1. I always tell Hubby not to mess with my "Woman's Intuition" either- I'm always right! (not really, but it's o.k. for him to think that. LOL)
    You take such cute pictures, Amy.

  2. I fought for a long time about the heat lamp for our chickens! My boyfriend tried to convince me that they were fine without it, but I couldn't let my babies have the potential to get cold!!

    I came over from your comment on the Fraker Farm blog. I love finding new farm blogs to read!

  3. Nice post! I was thinking the same thing about the heat lamps this week. I think mine are about ready to go without it too. Maybe I'll turn them off today,(I have two going! one over the floor, and one over the roosting area).

    Thanks for the idea!

  4. Paula, thank you. The subjects are pretty cute, so it makes my job easier! LOL

    J&J, I like finding new farm blogs too. I like reading how others raise their animals and food. And I think chickens are a lot tougher than we give them credit for. Thanks for stopping by!

    Don, you'll know when they're ready. I don't think animals can be managed by any hard rules. They tell us what they need if we just take the time to pay attention.

  5. OH..what a little cuttie...I've been longing for chickens for about 3 years now...still do not have my coup build....waiting on my husband as usual.....I love your coup set up....looks wonderful.

    I will definately be back to visit..I see there is lots for me to learn here.

    take care,

  6. Doreen, thanks for visiting! I checked out your crafts website and love your very unique work. I've never seen anything like it! Do you make chickens?

  7. Hi Amy! I stopped by to visit from Heather's blog at Living a Simple Life. I'm so glad I did.

    We're just beginning our adventure into homesteading and I'm trying to learn as much as I can. I'm looking so forward to reading your previous posts.

    Your chicks are darling! And you have such a lovely coop. I can hardly wait to read more.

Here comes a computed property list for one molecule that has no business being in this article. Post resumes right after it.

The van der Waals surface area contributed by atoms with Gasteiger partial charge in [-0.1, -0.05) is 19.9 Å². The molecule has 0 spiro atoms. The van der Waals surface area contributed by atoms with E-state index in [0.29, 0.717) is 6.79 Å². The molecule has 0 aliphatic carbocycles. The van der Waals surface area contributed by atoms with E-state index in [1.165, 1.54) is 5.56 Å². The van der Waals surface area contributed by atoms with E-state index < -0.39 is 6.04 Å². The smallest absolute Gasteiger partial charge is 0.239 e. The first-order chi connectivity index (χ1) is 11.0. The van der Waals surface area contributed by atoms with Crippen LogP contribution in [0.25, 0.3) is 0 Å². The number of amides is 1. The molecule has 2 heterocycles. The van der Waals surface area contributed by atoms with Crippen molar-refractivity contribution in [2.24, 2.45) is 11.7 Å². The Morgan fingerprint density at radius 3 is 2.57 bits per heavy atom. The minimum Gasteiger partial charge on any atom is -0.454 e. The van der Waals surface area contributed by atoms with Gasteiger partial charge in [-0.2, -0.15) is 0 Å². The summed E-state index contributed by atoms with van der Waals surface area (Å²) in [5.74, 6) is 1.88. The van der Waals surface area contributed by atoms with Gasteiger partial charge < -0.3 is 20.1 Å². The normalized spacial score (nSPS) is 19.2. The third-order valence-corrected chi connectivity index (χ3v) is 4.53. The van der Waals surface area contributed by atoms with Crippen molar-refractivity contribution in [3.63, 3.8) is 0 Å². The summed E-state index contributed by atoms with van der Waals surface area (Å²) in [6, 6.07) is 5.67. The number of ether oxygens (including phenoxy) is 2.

Farmgirl blessings,

  8. It's such a nice feeling to have the babies start taking care of themselves. I feel that way with transplanting seedlings, and I felt that way with turning off the heat lamp for the chicks. I'm not sure I'll feel that way when my daughter ventures out on her own.

    Awesome picture! :)


  9. Lea, thank you! The chicks have been a big learning experience and a lot of fun for the whole family. I plan on keeping chickens for as long as I am able. The hardest part is waiting for them to reach egg laying size!

    I agree, it's wonderful to see them becoming self-sufficient. It may not be easy to let go, but at least we know it's OK to do so.

  10. It is uncanny how my Marans look exactly like your Barred Rocks! HMMMMMMM...

  11. Don, don't panic just yet. I think that you do indeed have Cuckoo Marans. You'll know for sure when the dark brown eggs arrive!

  12. My first visit to your blog and I have enjoyed your writing and content. I raise and enjoy chickens often so it is always a welcome conversation with me.

  13. Always good to see people loving life :) we have some barred rocks this year for the first time and they're beautiful, smart and hardy. We usually have aracaunas but barrde rocks are now on my list of favs.